don’t want this out at all. When the registry [for
victims of burn pit pollution] came out, they even
squashed the registry. It took them a year and a
half past their due date to get it up, to actually
have it running.
were one thing that had the potential to bring it
into the spotlight more, it was Beau Biden’s recent
death from brain cancer. As you write in the book,
we obviously can’t be certain, but it seems that
there is a very clear link between his death and his
service in Iraq working in the vicinity of these
burn pits and breathing in these hazardous fumes.
Why wasn’t this enough to bring attention to this
know if it was political or not. When Beau died I
was right in the middle of heavy research into the
burn pits. I tried to contact his wife, Hallie,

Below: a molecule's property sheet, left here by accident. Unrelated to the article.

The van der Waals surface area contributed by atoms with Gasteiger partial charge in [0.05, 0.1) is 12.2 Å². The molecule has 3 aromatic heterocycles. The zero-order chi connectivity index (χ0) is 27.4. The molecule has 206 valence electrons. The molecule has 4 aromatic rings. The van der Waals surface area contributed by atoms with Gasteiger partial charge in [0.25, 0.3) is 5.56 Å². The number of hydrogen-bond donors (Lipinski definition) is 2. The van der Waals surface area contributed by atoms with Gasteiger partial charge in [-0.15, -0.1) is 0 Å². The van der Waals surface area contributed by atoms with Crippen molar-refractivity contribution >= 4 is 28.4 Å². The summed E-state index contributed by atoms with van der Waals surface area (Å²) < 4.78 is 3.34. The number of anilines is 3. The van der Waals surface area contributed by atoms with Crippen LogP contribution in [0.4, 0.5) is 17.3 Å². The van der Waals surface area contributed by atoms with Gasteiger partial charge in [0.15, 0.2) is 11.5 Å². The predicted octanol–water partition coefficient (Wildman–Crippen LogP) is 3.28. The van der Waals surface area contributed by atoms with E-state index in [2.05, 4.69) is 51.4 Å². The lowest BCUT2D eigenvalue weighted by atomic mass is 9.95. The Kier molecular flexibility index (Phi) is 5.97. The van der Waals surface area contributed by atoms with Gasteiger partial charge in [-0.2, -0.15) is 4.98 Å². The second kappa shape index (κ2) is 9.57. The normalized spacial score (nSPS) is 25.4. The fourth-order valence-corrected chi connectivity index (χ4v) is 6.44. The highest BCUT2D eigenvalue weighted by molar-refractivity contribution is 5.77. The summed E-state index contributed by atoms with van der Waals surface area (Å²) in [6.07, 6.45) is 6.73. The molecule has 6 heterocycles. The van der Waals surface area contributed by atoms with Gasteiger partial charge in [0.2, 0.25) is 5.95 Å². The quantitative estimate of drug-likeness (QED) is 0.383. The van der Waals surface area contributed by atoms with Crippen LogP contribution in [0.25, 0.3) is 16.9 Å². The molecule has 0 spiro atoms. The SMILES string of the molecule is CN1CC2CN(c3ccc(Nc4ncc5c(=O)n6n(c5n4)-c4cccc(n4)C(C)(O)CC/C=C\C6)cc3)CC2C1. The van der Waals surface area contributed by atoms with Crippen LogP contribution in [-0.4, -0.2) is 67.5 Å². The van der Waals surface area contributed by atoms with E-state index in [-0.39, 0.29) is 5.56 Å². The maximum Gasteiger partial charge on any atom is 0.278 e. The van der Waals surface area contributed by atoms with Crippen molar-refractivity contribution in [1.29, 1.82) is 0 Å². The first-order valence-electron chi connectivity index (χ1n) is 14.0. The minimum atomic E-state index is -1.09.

about two months after his death and I tried to
contact the vice president; neither one would
respond to me. It could have been my timing, too. I
called at an awful time, really.
happened last June, and maybe they haven’t absorbed
it all yet. There are similarities to where he was
stationed and how people died and it just brought up
a lot of red flags for me.
the case that you lay out in the book is pretty
convincing. Although these wars started during the
Bush years, Obama is now in his eighth year in
office and still has not made this issue a priority.
How much fault should we place on the Obama
administration for the failure to address this
I think he
holds a lot of responsibility for it, but I think
the biggest problem is Congress and the Senate.
Because when a soldier gets sick the first thing he
[or she] does is write his congressman or senator if